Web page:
Wednesday, July 21, 2010

Day 120 Dad

I emailed back and forth today with Zach, I tried to call but could not get through. Zach emailed a little later and indicated for some reason his phone didn’t ring but he saw that I had called. He went to the Gym and when he got back he had a message that he was going out on a mission in a few hours (which would be tomorrow for us) so he had to go to bed and couldn’t talk.

I struggle at times imagining what it is like. He’ll probably wake up around shortly after midnight then go through the pre-mission preparations checking ammo and equipment that could save their lives, finally they will form up and head out in the dark with temperatures in the 70’s to low 80’s. They will be carrying packs that weigh from 60 to 110 pounds and will carry enough water to sustain them and ammo to protect them. They will move slow and steady through pre-planned designated areas always changing routes so as never to be predictable. They will climb on their patrol sometimes to as much as 11000 feet in altitude. They will patrol out as much as 4 or 5 miles, then loop back toward the combat outpost ever vigilant of movement or anything that could mean danger. This is not a walk in the park this is serious dangerous business and they don’t take it lightly. By now these paratroopers are well aware of the dangers that surround them, they have seen friends wounded or killed and have engaged the enemy – they are combat veterans. On their patrol which will take hours to complete because of the rugged conditions the temperature will rise. It will peak out at somewhere between 105 and 120 degrees, yet they will continue on, dressed in “full battle rattle” they will do what they have to do to complete the mission. They are the best America has to offer.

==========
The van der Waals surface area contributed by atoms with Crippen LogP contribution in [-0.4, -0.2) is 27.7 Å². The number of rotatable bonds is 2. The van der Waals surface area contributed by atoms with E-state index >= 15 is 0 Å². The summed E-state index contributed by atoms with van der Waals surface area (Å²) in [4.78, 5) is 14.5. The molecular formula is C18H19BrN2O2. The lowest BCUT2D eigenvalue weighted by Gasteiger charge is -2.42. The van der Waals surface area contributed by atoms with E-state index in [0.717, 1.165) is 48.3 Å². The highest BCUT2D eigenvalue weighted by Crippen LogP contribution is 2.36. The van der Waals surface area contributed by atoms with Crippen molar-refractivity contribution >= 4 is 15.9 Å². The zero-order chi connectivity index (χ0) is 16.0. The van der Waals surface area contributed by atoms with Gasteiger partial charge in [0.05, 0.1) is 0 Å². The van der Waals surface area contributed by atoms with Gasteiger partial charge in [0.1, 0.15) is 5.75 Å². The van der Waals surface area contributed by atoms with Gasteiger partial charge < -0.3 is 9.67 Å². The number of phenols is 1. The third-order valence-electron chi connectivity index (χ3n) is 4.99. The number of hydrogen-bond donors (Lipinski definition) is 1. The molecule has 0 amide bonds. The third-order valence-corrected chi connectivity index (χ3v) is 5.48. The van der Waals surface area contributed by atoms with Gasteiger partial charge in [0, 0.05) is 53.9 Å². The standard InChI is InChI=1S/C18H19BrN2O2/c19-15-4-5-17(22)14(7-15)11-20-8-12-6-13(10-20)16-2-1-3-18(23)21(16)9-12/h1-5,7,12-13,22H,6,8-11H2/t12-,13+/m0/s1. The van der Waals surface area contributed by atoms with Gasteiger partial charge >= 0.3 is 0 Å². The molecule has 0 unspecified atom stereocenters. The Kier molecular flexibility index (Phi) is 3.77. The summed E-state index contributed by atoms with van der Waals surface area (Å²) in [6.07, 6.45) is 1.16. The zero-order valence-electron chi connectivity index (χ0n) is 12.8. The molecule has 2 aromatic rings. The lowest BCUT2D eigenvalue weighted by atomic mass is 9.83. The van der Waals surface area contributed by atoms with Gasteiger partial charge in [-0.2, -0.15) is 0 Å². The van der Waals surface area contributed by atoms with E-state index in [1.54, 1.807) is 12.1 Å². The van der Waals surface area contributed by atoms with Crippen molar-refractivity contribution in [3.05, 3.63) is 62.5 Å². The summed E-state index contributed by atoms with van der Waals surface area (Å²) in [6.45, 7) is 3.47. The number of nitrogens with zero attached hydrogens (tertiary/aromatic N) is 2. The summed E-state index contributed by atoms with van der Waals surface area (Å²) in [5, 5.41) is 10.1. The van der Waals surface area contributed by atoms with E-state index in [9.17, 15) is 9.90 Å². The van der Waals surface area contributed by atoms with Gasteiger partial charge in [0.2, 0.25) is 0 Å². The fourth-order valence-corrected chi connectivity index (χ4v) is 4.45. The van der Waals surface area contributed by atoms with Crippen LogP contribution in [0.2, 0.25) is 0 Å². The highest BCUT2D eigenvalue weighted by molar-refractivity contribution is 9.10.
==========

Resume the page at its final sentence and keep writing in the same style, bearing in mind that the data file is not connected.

On the mission they may be shot at either by snipers or just a rogue Taliban taking a pot shot. And occasionally they will engage in larger skirmishes but will not shy away or turn from the fight. I admire the incredible fortitude it takes to do this knowing when you walk “outside the wire” that you are entering a whole different world where normal rules do not apply. Yes they will walk this patrol or mission, they will because we are depending on them to do it, and they will not let us down. Upon return to the outpost from the mission they will slide out of wet sweaty gear conduct any post mission briefings or after action reports. They will change from a dirty, sweat drenched uniform, that will have to air wash (meaning not at all) and let it dry while “standing them in the corner” into something either less dirty or slightly clean and maybe relax for a moment. So they will laugh, joke and write home, maybe send an email message or look up a jeep on that they want to buy. But then they will settle down to catch some well deserved sleep and prepare to do it all over again.

Zach takes this seriously which is why he looks out for the other paratroopers he recently took some heat for complaining to command about them sending an ill-equipped paratrooper out on a mission. Due to young man’s complaints and “bitching” he was sent out unprepared for the dismounted mission. I fully understand Zach’s concern that mission success and paratrooper safety depended on everyone being fully prepared and properly equipped as he is the one who is going “outside the wire” with the team. He understands they are only as strong as their weakest link. For this and so many other reasons Zach you are a hero.

At Christmas time we are going to spend quality time riding the snowmobile trails. You are superman and I love you bud.

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